Parliament of Scotland

historical legislature of the Kingdom of Scotland until 1707

The Parliament of Scotland, officially the Estates of Parliament, was the legislature of the independent Kingdom of Scotland.

Parliament House in Edinburgh, the home of the Estates of Parliament between its completion in 1639 and the Union of 1707.

The parliament of Scotland had only one house (cf. House of Commons, House of Lords) and was mentioned for the first time during the early thirteenth century, and the first meeting one knows of was in 1235, during the reign of Alexander II of Scotland.[1]

The parliament, which is also referred to as the Estates of Scotland, the Three Estates the Scots Parliament or the auld Scots Parliament (English: old), merged with the Parliament of England in the Acts of Union in 1707. This formed the Kingdom of Great Britain, which later became the United Kingdom.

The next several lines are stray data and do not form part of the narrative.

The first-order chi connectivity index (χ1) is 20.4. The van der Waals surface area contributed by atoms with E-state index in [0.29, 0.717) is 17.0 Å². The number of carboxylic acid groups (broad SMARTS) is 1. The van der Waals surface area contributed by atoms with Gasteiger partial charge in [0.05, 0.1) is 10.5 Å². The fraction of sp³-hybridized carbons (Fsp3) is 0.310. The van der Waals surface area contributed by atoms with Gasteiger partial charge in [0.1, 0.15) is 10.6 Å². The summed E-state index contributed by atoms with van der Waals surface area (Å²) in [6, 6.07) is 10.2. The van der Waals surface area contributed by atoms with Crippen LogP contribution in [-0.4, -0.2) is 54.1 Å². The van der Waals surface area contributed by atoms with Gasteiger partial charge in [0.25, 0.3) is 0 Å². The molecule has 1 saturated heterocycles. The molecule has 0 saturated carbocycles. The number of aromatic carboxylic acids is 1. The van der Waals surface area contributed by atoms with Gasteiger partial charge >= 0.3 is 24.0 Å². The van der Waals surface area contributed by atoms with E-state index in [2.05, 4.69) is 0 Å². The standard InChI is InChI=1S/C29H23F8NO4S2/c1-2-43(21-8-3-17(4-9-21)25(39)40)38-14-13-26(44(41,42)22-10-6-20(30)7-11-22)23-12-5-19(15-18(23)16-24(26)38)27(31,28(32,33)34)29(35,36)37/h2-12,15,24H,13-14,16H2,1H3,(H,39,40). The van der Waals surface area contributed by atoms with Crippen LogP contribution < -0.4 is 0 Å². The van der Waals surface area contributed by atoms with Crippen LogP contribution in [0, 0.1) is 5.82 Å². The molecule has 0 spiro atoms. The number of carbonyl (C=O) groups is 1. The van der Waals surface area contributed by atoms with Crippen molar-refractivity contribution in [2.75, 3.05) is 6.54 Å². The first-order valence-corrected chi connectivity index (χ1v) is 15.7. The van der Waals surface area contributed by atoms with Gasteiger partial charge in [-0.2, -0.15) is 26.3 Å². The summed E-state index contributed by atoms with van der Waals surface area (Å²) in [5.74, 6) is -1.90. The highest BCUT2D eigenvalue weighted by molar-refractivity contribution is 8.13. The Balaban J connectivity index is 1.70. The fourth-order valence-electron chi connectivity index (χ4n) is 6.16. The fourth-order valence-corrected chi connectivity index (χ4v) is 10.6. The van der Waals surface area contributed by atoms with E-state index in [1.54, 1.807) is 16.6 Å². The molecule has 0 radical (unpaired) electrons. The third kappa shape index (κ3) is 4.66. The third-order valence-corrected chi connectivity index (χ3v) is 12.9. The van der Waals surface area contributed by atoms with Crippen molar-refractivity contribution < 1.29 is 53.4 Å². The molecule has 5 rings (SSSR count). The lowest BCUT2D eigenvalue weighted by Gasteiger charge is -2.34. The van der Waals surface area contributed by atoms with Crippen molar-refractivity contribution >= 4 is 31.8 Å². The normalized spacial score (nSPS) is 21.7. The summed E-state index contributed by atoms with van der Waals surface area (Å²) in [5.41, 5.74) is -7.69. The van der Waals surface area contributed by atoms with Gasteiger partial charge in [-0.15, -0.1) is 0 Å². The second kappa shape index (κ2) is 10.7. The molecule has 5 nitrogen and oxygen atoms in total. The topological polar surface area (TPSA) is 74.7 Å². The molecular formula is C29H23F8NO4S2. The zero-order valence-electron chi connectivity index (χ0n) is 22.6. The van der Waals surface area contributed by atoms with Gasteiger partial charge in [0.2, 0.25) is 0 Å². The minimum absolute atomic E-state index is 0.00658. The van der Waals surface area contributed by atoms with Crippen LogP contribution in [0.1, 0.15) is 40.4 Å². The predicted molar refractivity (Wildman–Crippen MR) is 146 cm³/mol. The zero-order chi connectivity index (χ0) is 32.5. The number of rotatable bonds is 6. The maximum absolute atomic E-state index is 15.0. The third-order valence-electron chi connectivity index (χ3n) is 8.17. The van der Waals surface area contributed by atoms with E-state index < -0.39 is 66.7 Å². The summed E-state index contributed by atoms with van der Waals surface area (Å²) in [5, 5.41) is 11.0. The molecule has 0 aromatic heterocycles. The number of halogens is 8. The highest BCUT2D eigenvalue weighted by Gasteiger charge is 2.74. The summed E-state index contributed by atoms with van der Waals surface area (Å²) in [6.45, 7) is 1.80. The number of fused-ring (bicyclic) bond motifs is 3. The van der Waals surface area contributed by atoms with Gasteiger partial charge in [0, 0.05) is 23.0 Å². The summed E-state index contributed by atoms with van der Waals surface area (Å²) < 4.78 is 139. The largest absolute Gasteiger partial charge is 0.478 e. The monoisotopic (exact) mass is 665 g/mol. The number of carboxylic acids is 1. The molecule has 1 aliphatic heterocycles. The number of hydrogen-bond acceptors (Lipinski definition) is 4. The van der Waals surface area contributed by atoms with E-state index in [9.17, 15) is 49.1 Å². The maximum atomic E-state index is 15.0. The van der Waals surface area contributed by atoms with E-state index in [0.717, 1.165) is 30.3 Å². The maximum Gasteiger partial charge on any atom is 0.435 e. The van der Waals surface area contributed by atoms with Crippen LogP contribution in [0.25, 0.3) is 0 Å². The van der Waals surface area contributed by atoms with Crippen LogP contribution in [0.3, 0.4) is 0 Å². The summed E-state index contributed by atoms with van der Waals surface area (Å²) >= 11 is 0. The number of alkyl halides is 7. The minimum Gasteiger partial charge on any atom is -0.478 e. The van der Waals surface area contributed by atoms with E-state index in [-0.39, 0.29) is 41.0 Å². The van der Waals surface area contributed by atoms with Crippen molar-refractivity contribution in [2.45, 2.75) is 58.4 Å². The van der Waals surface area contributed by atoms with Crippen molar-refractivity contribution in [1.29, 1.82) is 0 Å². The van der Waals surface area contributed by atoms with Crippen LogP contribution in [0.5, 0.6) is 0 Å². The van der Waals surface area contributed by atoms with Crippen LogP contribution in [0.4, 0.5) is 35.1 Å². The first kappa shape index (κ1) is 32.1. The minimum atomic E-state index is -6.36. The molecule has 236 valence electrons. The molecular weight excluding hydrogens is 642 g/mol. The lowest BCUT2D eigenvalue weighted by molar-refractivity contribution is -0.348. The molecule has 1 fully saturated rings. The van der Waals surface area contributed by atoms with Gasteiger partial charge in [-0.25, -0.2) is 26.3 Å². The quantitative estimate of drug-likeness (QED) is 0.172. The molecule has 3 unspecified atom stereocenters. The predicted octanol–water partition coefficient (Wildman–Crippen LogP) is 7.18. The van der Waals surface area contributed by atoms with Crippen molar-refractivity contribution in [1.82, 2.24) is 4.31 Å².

Related pages change

Notes change

  1. K. Brown and R. Tanner, History of the Scottish Parliament, i, 'introduction'.

Further reading change

  • K. M. Brown and R. J. Tanner, The History of the Scottish Parliament volume 1: Parliament and Politics, 1235-1560 (Edinburgh, 2004)

Other websites change

  • The Records of the Scottish Parliament, The complete acts and proceedings of the Scottish Parliament, General Council and much other parliamentary material from 1235 to 1707. The publication arose from the work of The Scottish Parliament Project
  • The First Scottish Parliament: the Middle Ages – 1707, Scottish Parliament
  • The Scottish Parliamentary Tradition, Scottish Parliament
  • The Scottish Parliament Project - The Records of the Parliaments of Scotland to 1707, University of St Andrews
  • Scottish Parliament records Archived 2008-04-09 at the Wayback Machine, National Archives of Scotland
  • Scotland's powerful parliament Archived 2002-05-18 at the Wayback Machine, abstract of The Late Medieval Scottish Parliament: Politics and the Three Estates, Dr Roland Tanner, Tuckwell Press, ISBN 1-86232-174-4
  • Original Scottish Parliament, The Scotsman